Enhanced Specificity of Multiplex Polymerase Chain Reaction via CdTe Quantum Dots
© Liang et al. 2010
Received: 7 July 2010
Accepted: 10 September 2010
Published: 30 September 2010
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© Liang et al. 2010
Received: 7 July 2010
Accepted: 10 September 2010
Published: 30 September 2010
Nanoparticles were recently reported to be able to improve both efficiency and specificity in polymerase chain reaction (PCR). Here, CdTe QDs were introduced into multi-PCR systems. It was found that an appropriate concentration of CdTe QDs could enhance the performance of multi-PCR by reducing the formation of nonspecific products in the complex system, but an excessive amount of CdTe QDs could suppress the PCR. The effects of QDs on PCR can be reversed by increasing the polymerase concentration or by adding bovine serum albumin (BSA). The mechanisms underlying these effects were also discussed. The results indicated that CdTe QDs could be used to optimize the amplification products of the PCR, especially in the multi-PCR system with different primers annealing temperatures, which is of great significance for molecular diagnosis.
The PCR has become one of the most popular tool for molecular biology and pathogen detection as a high sensitive technique [1–3], but it still requires careful optimization on reaction conditions in order to eliminate nonspecific products in most PCR experiments, especially in multiplex PCR (multi-PCR). Optimized parameters could include the type and concentration of the enzyme, reaction buffer content, time and temperature of the annealing/extension process, primer design and use of a rapid heating–cooling response PCR machine [4, 5]. It was reported that a variety of organic chemicals, including single-stranded DNA-binding proteins (SSBs) , amides and betaine , imidazole, tetramethylammonium chloride (TMAC) and TMAC derivatives [6–9], could act as accelerants in PCR mixture to increase yield and specificity.
As a novel material, nanoparticles (NPs) have many important applications in biology, for example in drug delivery, biomolecules separation, cancer thermal therapy, ultrasensitive biosensor and live cell imaging [10–15]. Recently, gold nanoparticles have been reported to be able to reduce the level of nonspecific products even at lower annealing temperature [9, 16, 17]. Li et al.  found that Au NPs can improve the efficiency of PCR and attributed the enhancement to the excellent heat conductivity of Au NPs. But some researchers reported some discriminating conclusions [17–19]. Yang et al.  evaluated the function of Au NPs in PCR systems and suggested that a complex interaction between Au NPs and native Taq DNA polymerase was accounted for the effects of Au NPs on PCR. Vuet et al.  demonstrated that AuNPs tended to favor smaller fragments of PCR products than larger ones owing to the different polymerase adsorptions. Possible reasons concerning these previous discrepant results might be referred to different nanoparticles used in terms of surface modification and some other different experimental conditions.
Quantum dots, as a new kind of fluorescent material, have many excellent features, such as size-tunable emission, broad excitation profiles and narrow/symmetric emission spectra, high photostability. The new generations of QDs have far-reaching potential for the study of intracellular processes at the single-molecule level, high-resolution cellular imaging, long-term in vivo observation of cell trafficking, tumor targeting and diagnostics . CdTe QDs have the advantage of fluorescence at different wavelengths and could be used as potential fluorescent materials in real-time PCR. Here, CdTe quantum dots (QDs) were employed as a novel assisting agent to systematically investigate the effects of nanoparticles on PCR. First, two-round PCR was used to amplify a 310-bp fragment from Triticum aestivum genomic DNA and then the performance of PCR via the QDs was evaluated by multi-PCR and real-time PCR. The results showed that CdTe QDs could reduce the formation of nonspecific products at an appropriate concentration, but inhibit the amplification when using an excessive amount of QDs in the multi-PCR mixture. The mechanisms underlying these effects were also discussed.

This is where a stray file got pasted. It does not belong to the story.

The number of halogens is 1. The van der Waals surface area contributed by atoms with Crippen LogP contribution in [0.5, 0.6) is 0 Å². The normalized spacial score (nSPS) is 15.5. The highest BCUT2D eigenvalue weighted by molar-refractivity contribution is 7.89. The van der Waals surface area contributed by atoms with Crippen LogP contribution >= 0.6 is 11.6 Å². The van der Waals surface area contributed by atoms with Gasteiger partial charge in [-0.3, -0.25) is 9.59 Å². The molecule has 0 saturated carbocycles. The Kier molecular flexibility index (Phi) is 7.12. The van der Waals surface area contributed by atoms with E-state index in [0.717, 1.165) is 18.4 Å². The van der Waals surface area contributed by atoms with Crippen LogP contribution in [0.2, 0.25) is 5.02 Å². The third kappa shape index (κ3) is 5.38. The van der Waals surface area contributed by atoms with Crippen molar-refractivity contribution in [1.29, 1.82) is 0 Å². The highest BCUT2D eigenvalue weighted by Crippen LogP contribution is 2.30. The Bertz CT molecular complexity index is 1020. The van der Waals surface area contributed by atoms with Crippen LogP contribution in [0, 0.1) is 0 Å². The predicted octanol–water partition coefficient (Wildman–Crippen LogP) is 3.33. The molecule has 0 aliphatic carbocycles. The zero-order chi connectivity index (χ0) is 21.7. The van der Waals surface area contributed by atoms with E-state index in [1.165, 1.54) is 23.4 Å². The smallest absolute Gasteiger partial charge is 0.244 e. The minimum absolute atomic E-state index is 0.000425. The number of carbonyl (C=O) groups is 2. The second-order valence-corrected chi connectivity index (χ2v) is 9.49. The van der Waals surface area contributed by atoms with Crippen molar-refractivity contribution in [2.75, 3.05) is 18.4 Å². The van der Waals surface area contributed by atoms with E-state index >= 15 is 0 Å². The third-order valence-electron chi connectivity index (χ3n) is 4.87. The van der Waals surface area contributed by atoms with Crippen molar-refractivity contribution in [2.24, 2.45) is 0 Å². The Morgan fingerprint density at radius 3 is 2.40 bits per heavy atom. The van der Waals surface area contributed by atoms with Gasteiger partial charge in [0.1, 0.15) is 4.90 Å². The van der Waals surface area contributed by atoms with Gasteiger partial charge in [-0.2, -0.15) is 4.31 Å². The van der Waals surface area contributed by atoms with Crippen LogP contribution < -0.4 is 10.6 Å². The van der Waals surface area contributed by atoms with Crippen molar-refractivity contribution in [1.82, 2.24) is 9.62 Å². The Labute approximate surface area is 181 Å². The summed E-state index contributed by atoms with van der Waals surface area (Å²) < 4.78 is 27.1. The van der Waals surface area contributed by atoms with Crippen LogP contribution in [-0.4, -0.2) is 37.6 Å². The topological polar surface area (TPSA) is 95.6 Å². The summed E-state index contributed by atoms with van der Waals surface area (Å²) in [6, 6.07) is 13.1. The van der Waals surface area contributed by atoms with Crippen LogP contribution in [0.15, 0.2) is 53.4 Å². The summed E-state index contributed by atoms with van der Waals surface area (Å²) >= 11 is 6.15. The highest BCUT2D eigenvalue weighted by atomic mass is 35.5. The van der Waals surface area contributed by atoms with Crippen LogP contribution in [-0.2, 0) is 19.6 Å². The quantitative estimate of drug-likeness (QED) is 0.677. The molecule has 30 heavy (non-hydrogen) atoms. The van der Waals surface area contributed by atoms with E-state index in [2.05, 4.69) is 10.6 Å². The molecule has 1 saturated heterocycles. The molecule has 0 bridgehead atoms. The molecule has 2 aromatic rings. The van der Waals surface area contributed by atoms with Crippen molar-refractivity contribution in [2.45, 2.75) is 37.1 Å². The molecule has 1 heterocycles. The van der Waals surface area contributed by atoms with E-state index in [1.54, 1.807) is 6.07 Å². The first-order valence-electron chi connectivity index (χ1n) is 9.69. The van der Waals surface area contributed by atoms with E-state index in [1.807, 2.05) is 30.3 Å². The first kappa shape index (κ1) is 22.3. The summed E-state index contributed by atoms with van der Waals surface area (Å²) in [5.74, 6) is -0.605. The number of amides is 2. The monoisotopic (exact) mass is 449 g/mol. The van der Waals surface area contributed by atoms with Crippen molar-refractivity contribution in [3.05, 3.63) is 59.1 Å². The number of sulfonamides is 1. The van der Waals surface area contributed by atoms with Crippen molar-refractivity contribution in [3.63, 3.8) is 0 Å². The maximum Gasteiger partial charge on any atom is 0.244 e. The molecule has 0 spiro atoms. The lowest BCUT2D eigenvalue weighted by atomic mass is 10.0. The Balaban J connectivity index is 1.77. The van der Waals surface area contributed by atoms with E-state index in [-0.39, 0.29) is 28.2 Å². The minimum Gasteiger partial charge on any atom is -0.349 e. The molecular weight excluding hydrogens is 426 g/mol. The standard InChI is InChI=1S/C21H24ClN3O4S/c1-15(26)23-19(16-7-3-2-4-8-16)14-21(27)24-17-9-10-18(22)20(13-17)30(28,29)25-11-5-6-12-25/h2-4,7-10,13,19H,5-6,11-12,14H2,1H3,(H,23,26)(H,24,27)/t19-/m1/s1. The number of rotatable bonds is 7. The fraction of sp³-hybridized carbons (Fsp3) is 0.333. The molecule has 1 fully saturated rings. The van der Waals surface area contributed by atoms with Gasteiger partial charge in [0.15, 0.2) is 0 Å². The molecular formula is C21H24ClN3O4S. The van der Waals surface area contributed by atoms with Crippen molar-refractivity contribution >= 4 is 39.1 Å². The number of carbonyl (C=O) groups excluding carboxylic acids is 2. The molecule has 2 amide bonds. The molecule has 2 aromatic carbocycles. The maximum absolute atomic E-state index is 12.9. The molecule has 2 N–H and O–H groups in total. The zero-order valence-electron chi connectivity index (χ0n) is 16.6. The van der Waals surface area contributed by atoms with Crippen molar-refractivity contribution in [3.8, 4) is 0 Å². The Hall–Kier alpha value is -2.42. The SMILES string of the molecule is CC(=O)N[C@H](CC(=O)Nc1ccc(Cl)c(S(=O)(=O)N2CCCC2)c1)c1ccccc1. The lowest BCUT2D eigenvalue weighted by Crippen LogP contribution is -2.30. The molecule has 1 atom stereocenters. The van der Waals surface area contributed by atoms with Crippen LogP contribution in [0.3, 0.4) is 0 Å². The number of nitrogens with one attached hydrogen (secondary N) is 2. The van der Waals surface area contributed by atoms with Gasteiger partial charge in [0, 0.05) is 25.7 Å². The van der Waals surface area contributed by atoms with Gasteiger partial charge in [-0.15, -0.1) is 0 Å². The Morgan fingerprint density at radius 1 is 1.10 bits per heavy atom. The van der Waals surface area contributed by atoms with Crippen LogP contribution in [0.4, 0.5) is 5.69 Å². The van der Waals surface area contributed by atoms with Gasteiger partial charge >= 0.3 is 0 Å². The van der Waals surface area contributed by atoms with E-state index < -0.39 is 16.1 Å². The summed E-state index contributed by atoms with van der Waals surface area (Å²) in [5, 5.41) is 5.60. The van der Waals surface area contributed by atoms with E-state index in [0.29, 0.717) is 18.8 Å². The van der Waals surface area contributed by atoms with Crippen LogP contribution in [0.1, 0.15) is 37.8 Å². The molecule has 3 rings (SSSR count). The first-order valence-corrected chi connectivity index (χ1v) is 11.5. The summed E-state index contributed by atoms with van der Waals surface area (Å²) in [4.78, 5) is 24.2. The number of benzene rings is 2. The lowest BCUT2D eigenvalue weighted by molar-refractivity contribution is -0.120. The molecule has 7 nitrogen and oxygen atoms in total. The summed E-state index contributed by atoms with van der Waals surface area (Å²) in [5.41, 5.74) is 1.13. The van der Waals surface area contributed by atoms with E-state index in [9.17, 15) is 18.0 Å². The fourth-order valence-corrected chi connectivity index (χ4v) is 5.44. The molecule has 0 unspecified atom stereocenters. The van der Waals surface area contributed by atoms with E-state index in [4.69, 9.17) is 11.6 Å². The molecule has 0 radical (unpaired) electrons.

Primers for 18S rDNA templates
Sequence (5' to 3')
The ABI2720 PCR machine and the ABI 7500 real-time PCR System (Application Biosystems, Foster, USA) were used in this study. For specificity test, two-round PCR was used in which the PCR products from the first round were used as the DNA template for the second-round PCR [9, 22]. The specificity of amplification was also tested using multiplex PCR in which two reverse primers and two different forward primers were used. Each conventional PCR was carried out with 50 pg–15 ng of DNA template, 0.25 μM of each primer and 12.5 μl of BioTaq master mix (BioTeke, Beijing, China) in a final volume of 25 μl. As a parallel assay, rTaq DNA polymerase (TaKaRa, Dalian, China) was used in the study. PCR was run in an ABI 2720 cycler (applied Biosystems) with 35 cycles of 15 s denaturation at 95°C, 35 s annealing at 50°C, followed by 50 s extension at 72°C. Cycling was started after an initial denaturation at 95°C for 5 min and ended with a final extension at 72°C for 5 min. Only the annealing temperature was changed for the experiments at different annealing temperatures. The PCR products were collected and submitted to electrophoresis in 1.6%/TBE agarose gel.